Hospitals Take Saving the Planet Very Seriously

Dr. Manisha Karmarkar, COO, Ruby Hall Clinic Wanowarie-Clean, well-lit, spacious rooms. Check.

-Paperless facilities. Check.

-Ample exposure to natural light. Check.

-A WiFi enabled campus. Check.

These items might sound like a checklist for a luxury hotel, but it isn’t. New-age hospitals today span the line between hospital and hotel while combining a series of environmentally friendly measures.

The importance of an eco-friendly, energy-efficient, green construction project has been gaining attention globally. This ranges from the construction of private homes, offices, to even bigger set-ups such as hospital complexes. In the field of medicine, the concept of green hospitals is at its nascent stage but is taking quantum leaps all thanks to the infusion of technology.

In India, a typical healthcare center sees 65 percent of its energy consumption attributed to lighting, water consumption, and water heating. Therefore, it remains essential to involve the incorporation of green designs and concepts into the process to reduce the impact on the environment, cut down operational costs, and increase energy efficiency.

But what are these green concepts?


From the word go, architects and interior designers today incorporate energy-efficient systems and designs to make optimum use of natural resources. Maintaining a temperate internal environment, well-ventilated structures and green elements not only reduce the burden on the planet, but also have an added benefit of fostering a culture where patients heal faster.

Minimising energy costs in the design means that hospitals can spend more money on their mission - offering timely care to those in need. International bodies also laud the efforts of buildings that seek to be environmentally conscious by awarding them with LEED certifications.


According to reports hospitals in India produce 550 tons of medical waste each day — 25 percent of which is considered hazardous (infectious materials, potent chemicals, and drugs, or radioactive material).
Hospitals have implemented technologies to treat waste through autoclaves, microwave units, hybrid steam treatment systems, and other steam-based technologies.A sewage treatment plant can be used to treat hundred percent of waste water by tertiary standards, this recycled water can then be used for cooling purposes such as for air-conditioners. High-efficiency fixtures such as ultra flow water closet and sensor based urinals and taps can also help reduce the demand for fresh water. The use of alternative power sources such as wind and solar can also make operations more sustainable.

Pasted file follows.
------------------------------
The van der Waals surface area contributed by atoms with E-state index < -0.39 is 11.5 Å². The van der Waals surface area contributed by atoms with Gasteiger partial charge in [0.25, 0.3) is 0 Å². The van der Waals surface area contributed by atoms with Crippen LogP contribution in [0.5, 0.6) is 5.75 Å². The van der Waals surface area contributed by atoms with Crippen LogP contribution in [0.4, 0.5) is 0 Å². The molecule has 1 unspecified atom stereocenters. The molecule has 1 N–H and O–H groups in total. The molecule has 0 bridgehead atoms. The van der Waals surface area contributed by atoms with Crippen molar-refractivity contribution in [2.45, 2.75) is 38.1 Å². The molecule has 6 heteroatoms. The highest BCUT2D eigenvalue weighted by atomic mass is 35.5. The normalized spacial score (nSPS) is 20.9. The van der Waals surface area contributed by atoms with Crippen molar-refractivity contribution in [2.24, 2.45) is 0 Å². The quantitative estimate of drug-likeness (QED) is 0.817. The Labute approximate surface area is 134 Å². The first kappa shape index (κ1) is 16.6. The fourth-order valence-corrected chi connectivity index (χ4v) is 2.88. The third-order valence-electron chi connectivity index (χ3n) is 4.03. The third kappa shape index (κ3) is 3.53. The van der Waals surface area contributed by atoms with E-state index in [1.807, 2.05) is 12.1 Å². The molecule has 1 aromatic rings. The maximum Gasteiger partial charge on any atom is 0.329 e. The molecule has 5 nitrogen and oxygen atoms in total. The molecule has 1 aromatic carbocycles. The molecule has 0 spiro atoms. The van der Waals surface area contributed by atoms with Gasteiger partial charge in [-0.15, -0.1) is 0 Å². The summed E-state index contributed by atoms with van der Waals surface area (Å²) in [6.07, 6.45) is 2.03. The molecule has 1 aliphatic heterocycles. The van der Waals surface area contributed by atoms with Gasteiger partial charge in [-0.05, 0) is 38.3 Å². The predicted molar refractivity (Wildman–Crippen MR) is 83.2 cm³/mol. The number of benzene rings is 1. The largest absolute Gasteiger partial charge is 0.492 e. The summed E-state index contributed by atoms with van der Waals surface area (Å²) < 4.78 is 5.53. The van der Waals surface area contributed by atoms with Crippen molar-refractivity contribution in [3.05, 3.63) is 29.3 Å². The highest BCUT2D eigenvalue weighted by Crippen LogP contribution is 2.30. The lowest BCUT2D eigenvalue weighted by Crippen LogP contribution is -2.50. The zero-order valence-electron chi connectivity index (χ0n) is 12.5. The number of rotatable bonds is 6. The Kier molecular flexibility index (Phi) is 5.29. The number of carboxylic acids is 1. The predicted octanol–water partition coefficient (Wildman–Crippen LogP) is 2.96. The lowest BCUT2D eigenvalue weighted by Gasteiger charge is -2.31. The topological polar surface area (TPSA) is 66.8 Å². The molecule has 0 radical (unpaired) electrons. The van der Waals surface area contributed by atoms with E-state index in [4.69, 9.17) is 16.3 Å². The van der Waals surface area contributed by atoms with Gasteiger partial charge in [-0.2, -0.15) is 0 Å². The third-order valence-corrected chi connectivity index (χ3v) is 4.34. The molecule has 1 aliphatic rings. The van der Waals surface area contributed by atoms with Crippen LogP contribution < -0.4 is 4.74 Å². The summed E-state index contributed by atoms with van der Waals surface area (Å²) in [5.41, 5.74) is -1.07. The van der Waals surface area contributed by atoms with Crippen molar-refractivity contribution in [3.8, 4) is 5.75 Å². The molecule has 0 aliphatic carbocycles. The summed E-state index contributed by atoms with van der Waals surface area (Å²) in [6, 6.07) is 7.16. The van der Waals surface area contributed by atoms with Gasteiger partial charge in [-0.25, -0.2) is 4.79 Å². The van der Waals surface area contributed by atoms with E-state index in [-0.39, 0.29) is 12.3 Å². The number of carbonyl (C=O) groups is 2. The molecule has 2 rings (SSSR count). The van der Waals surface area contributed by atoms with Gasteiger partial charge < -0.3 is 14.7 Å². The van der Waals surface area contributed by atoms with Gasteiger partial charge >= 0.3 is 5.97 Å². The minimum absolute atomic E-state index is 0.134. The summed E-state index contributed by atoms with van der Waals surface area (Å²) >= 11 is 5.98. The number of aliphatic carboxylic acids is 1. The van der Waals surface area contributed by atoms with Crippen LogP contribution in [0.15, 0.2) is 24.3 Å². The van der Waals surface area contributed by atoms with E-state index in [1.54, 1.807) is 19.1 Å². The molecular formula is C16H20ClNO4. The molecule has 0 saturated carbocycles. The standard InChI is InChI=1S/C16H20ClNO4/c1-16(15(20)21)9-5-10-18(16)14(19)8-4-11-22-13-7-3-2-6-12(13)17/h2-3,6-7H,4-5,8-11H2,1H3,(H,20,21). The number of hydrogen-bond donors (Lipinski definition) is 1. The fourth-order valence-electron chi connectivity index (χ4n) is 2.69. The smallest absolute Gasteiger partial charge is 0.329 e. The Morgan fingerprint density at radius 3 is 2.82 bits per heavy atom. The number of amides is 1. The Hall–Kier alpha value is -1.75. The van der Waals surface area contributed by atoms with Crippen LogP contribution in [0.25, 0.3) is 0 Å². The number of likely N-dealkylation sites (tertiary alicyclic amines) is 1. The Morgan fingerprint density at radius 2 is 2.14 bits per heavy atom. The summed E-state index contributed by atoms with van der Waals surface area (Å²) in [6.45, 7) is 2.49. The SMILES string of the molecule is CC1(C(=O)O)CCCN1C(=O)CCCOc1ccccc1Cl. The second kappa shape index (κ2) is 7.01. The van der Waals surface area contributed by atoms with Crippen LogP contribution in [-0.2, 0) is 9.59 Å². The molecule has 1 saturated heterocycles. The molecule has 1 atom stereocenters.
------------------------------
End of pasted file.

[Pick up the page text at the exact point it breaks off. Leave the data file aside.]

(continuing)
Often overlooked and unmonitored, printing results in wasteful practices and adds unnecessary costs. By going digital, an electronic health record can be made accessible to patients and doctors anytime and anywhere. With an EHR, lab results can also be retrieved much more rapidly, thus saving time and money.

Making the switch to EHR not only saves enormous amounts of paper, but has the added benefit of reducing long hours of labour and improving quality of care since electronic records reduce redundancies.


The air we breathe becomes an essential component of designing a green hospital. Exploring efficient ways of reducing the air content of toxins and contaminants across all corners of the building, hospitals are now adapting to newer technologies. HVAC systems continuously monitor the performance of the temperature and CO2 sensors monitor indoor air quality ensuring staff and patients breathe healthy air.


Every single day, a hospital feeds countless patients, visitors and staff. Quite naturally, this contributes to the hospital’s overall waste stream. Adopting sustainable food practices while managing food production becomes essential in such cases. More and more hospitals are including sustainable food practices, such as composting food waste into nutrient-rich soil used in landscaping around the hospital or adding dehydrators to disposal systems to reduce the volume of food waste sent to landfills.


Surgical care is an integral part of health care around the world, with an estimated 234 million operations performed every year. The anaesthetics used by a hospital contribute to global warming in the same proportion as emissions from 100 cars every year. In fact, a kilogram of anaesthetic gas produces 1,620kg of carbon dioxide.

Providing a sensitive approach to the environment, hospitals are now going green even in their operation theatres. With parameters such as air flows, OT set up, anaesthetic machines, types of volatile agents used, filling systems adopted and scavenging systems in place — hospitals are leaving no stone unturned in caring for the environment. A cGreen OT certification recognises such hospitals and their commitment to sustainable patient care.

Any institution that is dedicated to healing has a responsibility to maintain a healthy environment that supports patients and is well integrated with its community. By proactively demonstrating that we can tread lightly on this planet, we can do things better. That’s the real value of what we, as doctors can accomplish. As responsible entities, we should be the frontrunners of this very change and should pledge to continue to enhance the lives of the future of our community.